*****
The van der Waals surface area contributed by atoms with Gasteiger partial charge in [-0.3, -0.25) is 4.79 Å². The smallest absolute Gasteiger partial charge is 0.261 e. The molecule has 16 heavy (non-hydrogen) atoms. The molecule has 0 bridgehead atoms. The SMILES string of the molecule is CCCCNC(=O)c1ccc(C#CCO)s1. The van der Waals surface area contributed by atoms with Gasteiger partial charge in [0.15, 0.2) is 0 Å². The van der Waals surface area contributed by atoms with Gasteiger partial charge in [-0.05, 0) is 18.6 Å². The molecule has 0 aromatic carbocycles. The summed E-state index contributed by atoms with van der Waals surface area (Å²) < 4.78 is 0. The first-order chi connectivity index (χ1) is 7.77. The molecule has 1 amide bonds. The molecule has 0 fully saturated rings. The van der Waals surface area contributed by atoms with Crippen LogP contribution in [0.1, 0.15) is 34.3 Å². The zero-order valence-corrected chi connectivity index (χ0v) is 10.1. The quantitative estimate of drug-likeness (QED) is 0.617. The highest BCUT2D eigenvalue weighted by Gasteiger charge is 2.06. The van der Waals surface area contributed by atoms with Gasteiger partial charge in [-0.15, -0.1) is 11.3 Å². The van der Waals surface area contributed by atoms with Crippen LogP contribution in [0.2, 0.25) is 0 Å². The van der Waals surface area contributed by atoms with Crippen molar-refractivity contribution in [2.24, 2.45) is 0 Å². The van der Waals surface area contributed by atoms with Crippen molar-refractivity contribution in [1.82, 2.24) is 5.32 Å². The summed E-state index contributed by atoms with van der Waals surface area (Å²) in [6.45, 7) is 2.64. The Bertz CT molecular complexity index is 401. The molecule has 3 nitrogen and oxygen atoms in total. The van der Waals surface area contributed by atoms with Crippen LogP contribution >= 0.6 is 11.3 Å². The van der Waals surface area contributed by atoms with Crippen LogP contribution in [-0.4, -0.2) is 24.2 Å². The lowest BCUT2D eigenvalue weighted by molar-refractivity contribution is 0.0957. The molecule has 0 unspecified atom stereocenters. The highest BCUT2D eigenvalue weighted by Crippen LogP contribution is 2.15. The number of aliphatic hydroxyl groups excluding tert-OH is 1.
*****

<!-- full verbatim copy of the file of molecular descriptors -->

The van der Waals surface area contributed by atoms with Gasteiger partial charge in [-0.3, -0.25) is 4.79 Å². The smallest absolute Gasteiger partial charge is 0.261 e. The molecule has 16 heavy (non-hydrogen) atoms. The molecule has 0 bridgehead atoms. The SMILES string of the molecule is CCCCNC(=O)c1ccc(C#CCO)s1. The van der Waals surface area contributed by atoms with Gasteiger partial charge in [0.15, 0.2) is 0 Å². The van der Waals surface area contributed by atoms with Gasteiger partial charge in [-0.05, 0) is 18.6 Å². The molecule has 0 aromatic carbocycles. The summed E-state index contributed by atoms with van der Waals surface area (Å²) < 4.78 is 0. The first-order chi connectivity index (χ1) is 7.77. The molecule has 1 amide bonds. The molecule has 0 fully saturated rings. The van der Waals surface area contributed by atoms with Crippen LogP contribution in [0.1, 0.15) is 34.3 Å². The zero-order valence-corrected chi connectivity index (χ0v) is 10.1. The quantitative estimate of drug-likeness (QED) is 0.617. The highest BCUT2D eigenvalue weighted by Gasteiger charge is 2.06. The van der Waals surface area contributed by atoms with Gasteiger partial charge in [-0.15, -0.1) is 11.3 Å². The van der Waals surface area contributed by atoms with Crippen LogP contribution in [0.2, 0.25) is 0 Å². The van der Waals surface area contributed by atoms with Crippen molar-refractivity contribution in [2.24, 2.45) is 0 Å². The van der Waals surface area contributed by atoms with Crippen molar-refractivity contribution in [1.82, 2.24) is 5.32 Å². The summed E-state index contributed by atoms with van der Waals surface area (Å²) in [6.45, 7) is 2.64. The Bertz CT molecular complexity index is 401. The molecule has 3 nitrogen and oxygen atoms in total. The van der Waals surface area contributed by atoms with Crippen LogP contribution >= 0.6 is 11.3 Å². The van der Waals surface area contributed by atoms with Crippen LogP contribution in [-0.4, -0.2) is 24.2 Å². The lowest BCUT2D eigenvalue weighted by molar-refractivity contribution is 0.0957. The molecule has 0 unspecified atom stereocenters. The highest BCUT2D eigenvalue weighted by Crippen LogP contribution is 2.15. The number of aliphatic hydroxyl groups excluding tert-OH is 1.